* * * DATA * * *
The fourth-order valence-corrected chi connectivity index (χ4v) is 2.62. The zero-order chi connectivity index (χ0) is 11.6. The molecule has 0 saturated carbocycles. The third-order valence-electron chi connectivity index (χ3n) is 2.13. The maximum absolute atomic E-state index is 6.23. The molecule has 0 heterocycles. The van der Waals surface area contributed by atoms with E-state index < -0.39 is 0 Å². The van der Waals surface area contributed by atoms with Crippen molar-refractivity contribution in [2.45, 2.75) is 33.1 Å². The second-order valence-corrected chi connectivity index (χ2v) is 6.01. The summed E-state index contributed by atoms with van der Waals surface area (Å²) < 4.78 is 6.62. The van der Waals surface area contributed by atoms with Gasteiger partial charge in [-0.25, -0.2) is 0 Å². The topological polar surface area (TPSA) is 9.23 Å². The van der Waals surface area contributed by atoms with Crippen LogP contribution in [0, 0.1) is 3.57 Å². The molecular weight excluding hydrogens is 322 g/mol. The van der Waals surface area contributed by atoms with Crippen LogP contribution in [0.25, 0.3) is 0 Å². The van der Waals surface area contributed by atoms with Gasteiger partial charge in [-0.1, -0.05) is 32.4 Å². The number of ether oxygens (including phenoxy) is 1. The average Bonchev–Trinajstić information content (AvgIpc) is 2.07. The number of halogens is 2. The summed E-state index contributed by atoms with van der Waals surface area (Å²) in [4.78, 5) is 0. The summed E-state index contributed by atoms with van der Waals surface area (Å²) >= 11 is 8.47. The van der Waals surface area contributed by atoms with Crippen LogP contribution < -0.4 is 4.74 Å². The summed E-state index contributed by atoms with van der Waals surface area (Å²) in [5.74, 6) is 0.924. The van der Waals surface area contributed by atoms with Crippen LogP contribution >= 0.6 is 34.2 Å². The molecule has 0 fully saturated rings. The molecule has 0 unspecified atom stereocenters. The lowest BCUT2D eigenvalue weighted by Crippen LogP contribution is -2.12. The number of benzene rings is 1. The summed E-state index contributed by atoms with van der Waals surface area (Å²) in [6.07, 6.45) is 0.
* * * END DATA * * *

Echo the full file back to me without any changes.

The fourth-order valence-corrected chi connectivity index (χ4v) is 2.62. The zero-order chi connectivity index (χ0) is 11.6. The molecule has 0 saturated carbocycles. The third-order valence-electron chi connectivity index (χ3n) is 2.13. The maximum absolute atomic E-state index is 6.23. The molecule has 0 heterocycles. The van der Waals surface area contributed by atoms with E-state index < -0.39 is 0 Å². The van der Waals surface area contributed by atoms with Crippen molar-refractivity contribution in [2.45, 2.75) is 33.1 Å². The second-order valence-corrected chi connectivity index (χ2v) is 6.01. The summed E-state index contributed by atoms with van der Waals surface area (Å²) < 4.78 is 6.62. The van der Waals surface area contributed by atoms with Gasteiger partial charge in [-0.25, -0.2) is 0 Å². The topological polar surface area (TPSA) is 9.23 Å². The van der Waals surface area contributed by atoms with Crippen LogP contribution in [0, 0.1) is 3.57 Å². The molecular weight excluding hydrogens is 322 g/mol. The van der Waals surface area contributed by atoms with Crippen LogP contribution in [0.25, 0.3) is 0 Å². The van der Waals surface area contributed by atoms with Gasteiger partial charge in [-0.1, -0.05) is 32.4 Å². The number of ether oxygens (including phenoxy) is 1. The average Bonchev–Trinajstić information content (AvgIpc) is 2.07. The number of halogens is 2. The summed E-state index contributed by atoms with van der Waals surface area (Å²) in [4.78, 5) is 0. The summed E-state index contributed by atoms with van der Waals surface area (Å²) >= 11 is 8.47. The van der Waals surface area contributed by atoms with Crippen LogP contribution < -0.4 is 4.74 Å². The summed E-state index contributed by atoms with van der Waals surface area (Å²) in [5.74, 6) is 0.924. The van der Waals surface area contributed by atoms with Crippen LogP contribution >= 0.6 is 34.2 Å². The molecule has 0 fully saturated rings. The molecule has 0 unspecified atom stereocenters. The lowest BCUT2D eigenvalue weighted by Crippen LogP contribution is -2.12. The number of benzene rings is 1. The summed E-state index contributed by atoms with van der Waals surface area (Å²) in [6.07, 6.45) is 0.